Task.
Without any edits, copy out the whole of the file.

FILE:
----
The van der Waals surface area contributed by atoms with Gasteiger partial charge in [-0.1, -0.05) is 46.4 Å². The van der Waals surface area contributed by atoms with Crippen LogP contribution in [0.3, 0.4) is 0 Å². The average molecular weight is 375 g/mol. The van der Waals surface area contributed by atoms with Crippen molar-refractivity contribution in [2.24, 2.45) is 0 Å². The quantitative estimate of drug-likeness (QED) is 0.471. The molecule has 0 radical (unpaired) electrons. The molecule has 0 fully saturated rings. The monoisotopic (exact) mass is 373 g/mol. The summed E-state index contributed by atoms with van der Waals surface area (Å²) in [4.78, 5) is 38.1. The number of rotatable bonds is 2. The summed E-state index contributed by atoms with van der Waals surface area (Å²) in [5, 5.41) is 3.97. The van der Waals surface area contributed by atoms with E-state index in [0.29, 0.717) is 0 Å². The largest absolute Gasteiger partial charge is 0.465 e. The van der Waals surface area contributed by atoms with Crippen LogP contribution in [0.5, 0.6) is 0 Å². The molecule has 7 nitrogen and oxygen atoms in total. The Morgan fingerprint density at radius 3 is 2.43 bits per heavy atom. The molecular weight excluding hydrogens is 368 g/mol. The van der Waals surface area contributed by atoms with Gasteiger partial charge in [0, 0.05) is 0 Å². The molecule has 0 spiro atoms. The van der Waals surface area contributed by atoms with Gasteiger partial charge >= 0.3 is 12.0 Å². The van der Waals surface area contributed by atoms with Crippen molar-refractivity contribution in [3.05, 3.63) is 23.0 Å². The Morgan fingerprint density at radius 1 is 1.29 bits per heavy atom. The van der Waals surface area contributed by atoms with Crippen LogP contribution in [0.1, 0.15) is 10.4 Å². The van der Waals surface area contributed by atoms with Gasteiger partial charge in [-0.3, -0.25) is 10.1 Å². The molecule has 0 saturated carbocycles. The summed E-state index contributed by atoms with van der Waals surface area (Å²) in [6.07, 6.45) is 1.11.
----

The van der Waals surface area contributed by atoms with Gasteiger partial charge in [-0.1, -0.05) is 46.4 Å². The van der Waals surface area contributed by atoms with Crippen LogP contribution in [0.3, 0.4) is 0 Å². The average molecular weight is 375 g/mol. The van der Waals surface area contributed by atoms with Crippen molar-refractivity contribution in [2.24, 2.45) is 0 Å². The quantitative estimate of drug-likeness (QED) is 0.471. The molecule has 0 radical (unpaired) electrons. The molecule has 0 fully saturated rings. The monoisotopic (exact) mass is 373 g/mol. The summed E-state index contributed by atoms with van der Waals surface area (Å²) in [4.78, 5) is 38.1. The number of rotatable bonds is 2. The summed E-state index contributed by atoms with van der Waals surface area (Å²) in [5, 5.41) is 3.97. The van der Waals surface area contributed by atoms with E-state index in [0.29, 0.717) is 0 Å². The largest absolute Gasteiger partial charge is 0.465 e. The van der Waals surface area contributed by atoms with Crippen LogP contribution in [0.5, 0.6) is 0 Å². The molecule has 7 nitrogen and oxygen atoms in total. The Morgan fingerprint density at radius 3 is 2.43 bits per heavy atom. The molecular weight excluding hydrogens is 368 g/mol. The van der Waals surface area contributed by atoms with Gasteiger partial charge in [0, 0.05) is 0 Å². The molecule has 0 spiro atoms. The van der Waals surface area contributed by atoms with Gasteiger partial charge >= 0.3 is 12.0 Å². The van der Waals surface area contributed by atoms with Crippen molar-refractivity contribution in [3.05, 3.63) is 23.0 Å². The Morgan fingerprint density at radius 1 is 1.29 bits per heavy atom. The van der Waals surface area contributed by atoms with Crippen LogP contribution in [0.1, 0.15) is 10.4 Å². The van der Waals surface area contributed by atoms with Gasteiger partial charge in [-0.3, -0.25) is 10.1 Å². The molecule has 0 saturated carbocycles. The summed E-state index contributed by atoms with van der Waals surface area (Å²) in [6.07, 6.45) is 1.11.